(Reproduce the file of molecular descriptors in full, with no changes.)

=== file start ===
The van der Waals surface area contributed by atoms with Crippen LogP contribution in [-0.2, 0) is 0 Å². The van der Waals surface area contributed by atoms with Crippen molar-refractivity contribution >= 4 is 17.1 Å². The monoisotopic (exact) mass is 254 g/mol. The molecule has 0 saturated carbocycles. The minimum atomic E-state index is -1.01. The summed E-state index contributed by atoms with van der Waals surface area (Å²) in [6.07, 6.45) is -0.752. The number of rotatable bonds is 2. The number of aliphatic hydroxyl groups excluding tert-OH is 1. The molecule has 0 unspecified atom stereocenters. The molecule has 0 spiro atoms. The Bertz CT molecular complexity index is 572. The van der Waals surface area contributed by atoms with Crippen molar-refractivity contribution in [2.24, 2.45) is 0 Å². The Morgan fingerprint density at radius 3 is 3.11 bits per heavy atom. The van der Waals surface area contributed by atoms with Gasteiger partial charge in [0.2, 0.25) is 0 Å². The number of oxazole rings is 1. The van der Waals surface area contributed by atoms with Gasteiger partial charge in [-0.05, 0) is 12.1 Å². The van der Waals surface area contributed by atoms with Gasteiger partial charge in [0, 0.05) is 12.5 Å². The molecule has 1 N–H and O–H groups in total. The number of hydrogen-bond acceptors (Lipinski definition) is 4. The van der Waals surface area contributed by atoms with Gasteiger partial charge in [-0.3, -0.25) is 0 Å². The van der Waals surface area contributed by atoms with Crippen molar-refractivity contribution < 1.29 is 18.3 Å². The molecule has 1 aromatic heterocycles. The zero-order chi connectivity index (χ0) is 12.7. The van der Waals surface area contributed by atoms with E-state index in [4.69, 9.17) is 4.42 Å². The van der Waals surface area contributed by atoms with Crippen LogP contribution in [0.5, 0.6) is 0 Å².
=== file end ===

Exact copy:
The van der Waals surface area contributed by atoms with Crippen LogP contribution in [-0.2, 0) is 0 Å². The van der Waals surface area contributed by atoms with Crippen molar-refractivity contribution >= 4 is 17.1 Å². The monoisotopic (exact) mass is 254 g/mol. The molecule has 0 saturated carbocycles. The minimum atomic E-state index is -1.01. The summed E-state index contributed by atoms with van der Waals surface area (Å²) in [6.07, 6.45) is -0.752. The number of rotatable bonds is 2. The number of aliphatic hydroxyl groups excluding tert-OH is 1. The molecule has 0 unspecified atom stereocenters. The molecule has 0 spiro atoms. The Bertz CT molecular complexity index is 572. The van der Waals surface area contributed by atoms with Crippen molar-refractivity contribution in [2.24, 2.45) is 0 Å². The Morgan fingerprint density at radius 3 is 3.11 bits per heavy atom. The van der Waals surface area contributed by atoms with Gasteiger partial charge in [0.2, 0.25) is 0 Å². The number of oxazole rings is 1. The van der Waals surface area contributed by atoms with Gasteiger partial charge in [-0.05, 0) is 12.1 Å². The van der Waals surface area contributed by atoms with Gasteiger partial charge in [0, 0.05) is 12.5 Å². The molecule has 1 N–H and O–H groups in total. The number of hydrogen-bond acceptors (Lipinski definition) is 4. The van der Waals surface area contributed by atoms with Gasteiger partial charge in [-0.3, -0.25) is 0 Å². The van der Waals surface area contributed by atoms with Crippen molar-refractivity contribution < 1.29 is 18.3 Å². The molecule has 1 aromatic heterocycles. The zero-order chi connectivity index (χ0) is 12.7. The van der Waals surface area contributed by atoms with E-state index in [4.69, 9.17) is 4.42 Å². The van der Waals surface area contributed by atoms with Crippen LogP contribution in [0.5, 0.6) is 0 Å².